Exhuming Adams investigates the mysterious disappearance of a species of New Zealand mistletoe plant, 50 years ago. Set among dusty museum collections, high-tech labs, and remote bush, this documentary is a natural history CSI. A canny forensic investigation, taking in preserved bellbird skins, last witnesses and CGI modelling, reveals the chain of events leading to the unique plant's extinction, and a surprising culprit. Directors Brant Backlund and Thassilo Franke won the BBC Best Newcomer Award at the prestigious British film festival Wildscreen in 2006.
This Feltex Award-winning documentary follows two grandchildren of Tommy Solomon — the last full-blooded Moriori — on a pilgrimage to Rēkohu in the Chatham Islands, to rediscover their heritage. They learn about 1000 years of Moriori settlement: Polynesian origins, pacifist beliefs (tragically tested by 19th Century Māori invasion), carvings and a seafood-based way of life. Years before Michael King’s 1989 book Moriori: A People Discovered and Barry Barclay film Feathers of Peace, this 1980 doco launched a revival of Moriori culture, and revised popular misconceptions.
The Otago goldrush in the 1860s attracted the first wave of Chinese immigrants to New Zealand. They were greeted with fear and suspicion from the white settler community. 130 years later the racist policies of late 19th century New Zealand are gone, but old attitudes linger. This 1993 Frontline report investigates the tension between older Chinese/Kiwi families and the growing number of first generation Chinese and Taiwanese immigrants. Whatever cultural issues divide them, both groups have experienced racism from Pākehā New Zealanders.
This Touchdown reality series puts a Kiwi family in the shoes of a family of 1852 English immigrants to Canterbury. The challenge for the Huttons is to see if they have the 'pioneer spirit' and can live with colonial clothing, housing and food for 10 weeks. From a gentler, non-competitive era of reality TV, this first episode sees the Owaka family of six (including baby Neil) experience six days of life on a settler ship – seasickness, food rations, restrictive clothing and bedding and chamber pots – while relaying their personal reflections to the camera.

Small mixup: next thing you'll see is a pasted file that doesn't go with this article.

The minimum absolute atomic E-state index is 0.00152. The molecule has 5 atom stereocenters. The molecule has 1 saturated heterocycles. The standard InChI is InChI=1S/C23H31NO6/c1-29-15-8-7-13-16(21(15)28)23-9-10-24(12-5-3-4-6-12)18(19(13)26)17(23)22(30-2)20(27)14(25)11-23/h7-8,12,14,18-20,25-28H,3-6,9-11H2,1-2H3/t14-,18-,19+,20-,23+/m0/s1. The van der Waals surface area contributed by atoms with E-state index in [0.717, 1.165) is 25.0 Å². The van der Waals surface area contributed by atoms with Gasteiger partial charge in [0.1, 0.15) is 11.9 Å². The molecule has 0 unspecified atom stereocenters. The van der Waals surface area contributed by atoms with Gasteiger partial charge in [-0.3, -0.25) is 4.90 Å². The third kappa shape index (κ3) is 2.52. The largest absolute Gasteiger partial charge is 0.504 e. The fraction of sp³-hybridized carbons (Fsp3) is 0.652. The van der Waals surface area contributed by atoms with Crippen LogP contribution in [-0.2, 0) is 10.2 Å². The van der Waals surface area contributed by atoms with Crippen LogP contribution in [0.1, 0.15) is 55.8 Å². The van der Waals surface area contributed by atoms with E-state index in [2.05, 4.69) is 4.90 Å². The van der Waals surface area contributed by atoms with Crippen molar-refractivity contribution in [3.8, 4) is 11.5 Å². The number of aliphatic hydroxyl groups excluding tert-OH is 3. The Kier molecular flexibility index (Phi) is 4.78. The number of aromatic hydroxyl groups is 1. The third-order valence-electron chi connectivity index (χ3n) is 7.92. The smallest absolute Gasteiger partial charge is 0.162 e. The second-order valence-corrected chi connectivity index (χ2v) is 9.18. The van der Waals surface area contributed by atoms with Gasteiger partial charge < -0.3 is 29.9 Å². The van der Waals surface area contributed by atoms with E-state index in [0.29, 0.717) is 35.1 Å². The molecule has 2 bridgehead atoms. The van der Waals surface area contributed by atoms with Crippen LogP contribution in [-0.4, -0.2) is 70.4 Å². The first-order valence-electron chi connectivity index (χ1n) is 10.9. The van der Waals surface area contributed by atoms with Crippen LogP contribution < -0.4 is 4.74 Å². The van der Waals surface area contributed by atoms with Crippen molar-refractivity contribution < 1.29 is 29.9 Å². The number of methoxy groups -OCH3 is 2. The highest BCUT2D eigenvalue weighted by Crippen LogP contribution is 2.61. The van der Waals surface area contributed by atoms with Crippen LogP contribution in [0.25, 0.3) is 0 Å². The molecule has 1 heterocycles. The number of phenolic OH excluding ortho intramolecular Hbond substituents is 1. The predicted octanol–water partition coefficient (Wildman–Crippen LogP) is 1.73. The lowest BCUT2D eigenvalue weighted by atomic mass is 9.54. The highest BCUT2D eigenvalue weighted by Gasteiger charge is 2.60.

Bill Ralston examines more family business empires in part two of Old Money. With varying mixes of vision, hard work and eccentricity, the Hudsons (biscuits), Sargoods (merchants), Hallensteins (clothing), Hannahs (shoes) and Shacklocks (ironmongers) made fortunes that gave their families grand houses and gracious lifestyles. Some of the brands have survived and their legacies include 65,000 items gifted to Otago museum by the Hallensteins and Downstage’s theatre endowed by Hannah money. (Robert Hannah was the maternal great-grandfather of director Jane Campion.)
This Coming Home episode introduces two Kiwi "pioneers in their fields": psychologist John Money and horse expert Wayne McIlwraith. Colorado-based McIlwraith works on top racehorses around the globe, then goes climbing on his rare days off. Money was celebrated and criticised for his game-changing work on gender and sexuality. Returning for a visit downunder, he sets about donating his artworks to a museum in Gore. The episode was made soon after doubts were first raised about the success of Money's most famous case of gender reassignment, David Reimer.
Jayashree Panjabi began her television career in 1980 as a presenter on children's staple Play School, which she later returned to direct. During (and after) eight years with programme powerhouse NHNZ, Panjabi directed and produced documentaries around the world.
Prelude to Aspiring was the first National Film Unit title directed by legendary photographer Brian Brake, soon after he joined the Unit in 1948. It follows a group of climbers up the Matukituki Valley, west of Wanaka, towards Mt Aspiring for the opening of a new hut and a trudge through snow to resurrect a flattened shelter high up Mt French. The autumn alpine scenery is breathtaking even in black and white, and the film perfectly performs its role as one of a series of promotional ‘documentaries' made by the NFU.